(In the pic shown with us all tucked up, it’s still daytime, and the flecks in the air are sand, as we were slowly coated)

After a while the wind calmed down, and the sand slowly sank, covering us even more, and the taste of sand and dryness in the mouth was incredible.  I needed to drink if only to wash out some of the sand, but it was SO cold it was unreal.  I could see my breath and reckon it was probably down to about 2 degrees C.  During the night i woke up many times feeling really really cold and shivering almost uncontrollably.  The buff now came in useful to try and keep me warm, rather than just protect me from the sand.  Wriggling down into the sleeping bag, i slept fitfully until the sun came up….

As I write this, I am referring to all the stages of the route book as I go along.  As i opened this stage, a small, perfectly pressed and incredibly dead fly fell out of the pages! ImageImageImage

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Marathon des Sables – Instalment 4 – Stage 2

strapping the 'injury'

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'I can't do this'

‘I can’t do this’

strapping the 'injury'Quick word of thanks before the blog entry. Devinder Bains has corrected my dates (unsure how i messed up on it!), so they don’t follow on from the last blog entry – cheers Dee!

Monday 9th April – Stage 2, 38.5km or 24 miles
Same routine as previous day, but with added complications. Running through my head all night was doubt. I can’t do this. It’s too far. It’s too hot. The rucksack is too heavy. I feel sick. Is my leg sore? Ash awoke around 5:10 and started making his breakfast. Paul did the same shortly after. Tony was still asleep in the corner, expecting to go. I committed to myself that if he left, I was going with him. I got up, got my breakfast on, and started packing my kit into my bag, sorting feet and shoes out, got water from the centre of the camp, filled water bottles, all the time with the thought running round my head ‘I’m going to quit, I’m going to quit’. Bit of light relief when Mark R decided to ‘enjoy’ the Bodyglide experience and I was well amused by him for long enough to get a great picture which is unpublishable!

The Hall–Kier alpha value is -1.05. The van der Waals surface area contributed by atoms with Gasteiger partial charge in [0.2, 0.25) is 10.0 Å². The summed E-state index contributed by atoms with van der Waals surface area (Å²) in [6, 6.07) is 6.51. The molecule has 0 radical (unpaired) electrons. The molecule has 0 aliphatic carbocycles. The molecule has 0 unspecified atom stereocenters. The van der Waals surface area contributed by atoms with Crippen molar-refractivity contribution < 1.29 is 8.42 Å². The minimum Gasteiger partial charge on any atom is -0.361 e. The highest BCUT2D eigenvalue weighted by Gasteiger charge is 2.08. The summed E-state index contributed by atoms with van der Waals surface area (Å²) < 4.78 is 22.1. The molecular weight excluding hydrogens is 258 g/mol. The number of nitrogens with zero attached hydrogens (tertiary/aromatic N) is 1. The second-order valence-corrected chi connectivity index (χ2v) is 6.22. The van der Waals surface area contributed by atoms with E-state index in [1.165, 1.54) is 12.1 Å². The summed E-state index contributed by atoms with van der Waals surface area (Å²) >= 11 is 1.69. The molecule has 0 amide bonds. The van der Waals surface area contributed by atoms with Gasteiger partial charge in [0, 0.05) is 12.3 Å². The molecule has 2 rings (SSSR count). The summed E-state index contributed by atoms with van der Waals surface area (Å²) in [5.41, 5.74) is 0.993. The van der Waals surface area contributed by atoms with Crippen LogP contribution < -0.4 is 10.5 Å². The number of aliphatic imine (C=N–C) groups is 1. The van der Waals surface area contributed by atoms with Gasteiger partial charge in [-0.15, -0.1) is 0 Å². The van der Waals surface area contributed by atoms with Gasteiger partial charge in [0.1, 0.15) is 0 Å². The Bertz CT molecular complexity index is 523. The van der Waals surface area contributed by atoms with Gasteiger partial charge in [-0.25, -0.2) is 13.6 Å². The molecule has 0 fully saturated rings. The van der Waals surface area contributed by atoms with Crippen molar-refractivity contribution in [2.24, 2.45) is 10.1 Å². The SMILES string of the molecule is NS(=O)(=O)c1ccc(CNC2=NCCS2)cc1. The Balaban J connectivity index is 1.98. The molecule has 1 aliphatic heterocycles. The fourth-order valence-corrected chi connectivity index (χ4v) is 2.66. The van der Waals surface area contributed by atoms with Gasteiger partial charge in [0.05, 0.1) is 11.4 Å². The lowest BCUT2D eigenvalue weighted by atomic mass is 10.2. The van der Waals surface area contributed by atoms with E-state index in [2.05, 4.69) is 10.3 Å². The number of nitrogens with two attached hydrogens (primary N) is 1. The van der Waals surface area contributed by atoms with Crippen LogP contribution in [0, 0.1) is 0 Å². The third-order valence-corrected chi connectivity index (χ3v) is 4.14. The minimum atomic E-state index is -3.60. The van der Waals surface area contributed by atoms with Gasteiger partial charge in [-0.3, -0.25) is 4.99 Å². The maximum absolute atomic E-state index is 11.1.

Mark D took a picture of me that morning that demonstrates perfectly the way I was feeling. It looks like I’m having an argument with my rucksack. I’ve posted it onto facebook with the following words ‘What misery looks like – morning of Day 2, i want to go home, i can’t do this, it’s too hot, my bag’s too heavy, why am I doing this, I’ve got another SIX days of this, what am I doing, repeat (close to tears). Stand up, grit teeth, rucksack on, get to start, only 22 miles today. At least I don’t have cancer….’. It’s probably not far from what happened with the conversation going over and over in my head, all the time I was preparing myself and making my way to the start line. After the event, the guys in the tent were to say to me that they had no idea how I did this, how I got up on Day 2, let alone start, let alone finish the day. I think it’s testament to what people are actually capable of, albeit in a small way I think I’ve demonstrated what we can each achieve. Liz and Mum were due to fly out on Thursday to see me, and I was rehearsing the phone call I would make to them from the hotel. All the while, I was stood on the start line, half listening to The Pope talking about standings after day 1, the route ahead, cut off times, those who had birthdays that day… and then Highway to Hell started, and I moved my feet, and I crossed the start line for Stage 2. Only 12.3km until CP1…. One foot in front of the other….
I don’t remember much of that morning between the start and CP2, apart from the next paragraph, but i think i was alone for much of it. I think even if i was accompanied, i would have been alone with selfish thoughts of quitting, all the while plodding away. Anyway, i got to CP1, then only another 7km to CP2. Easy.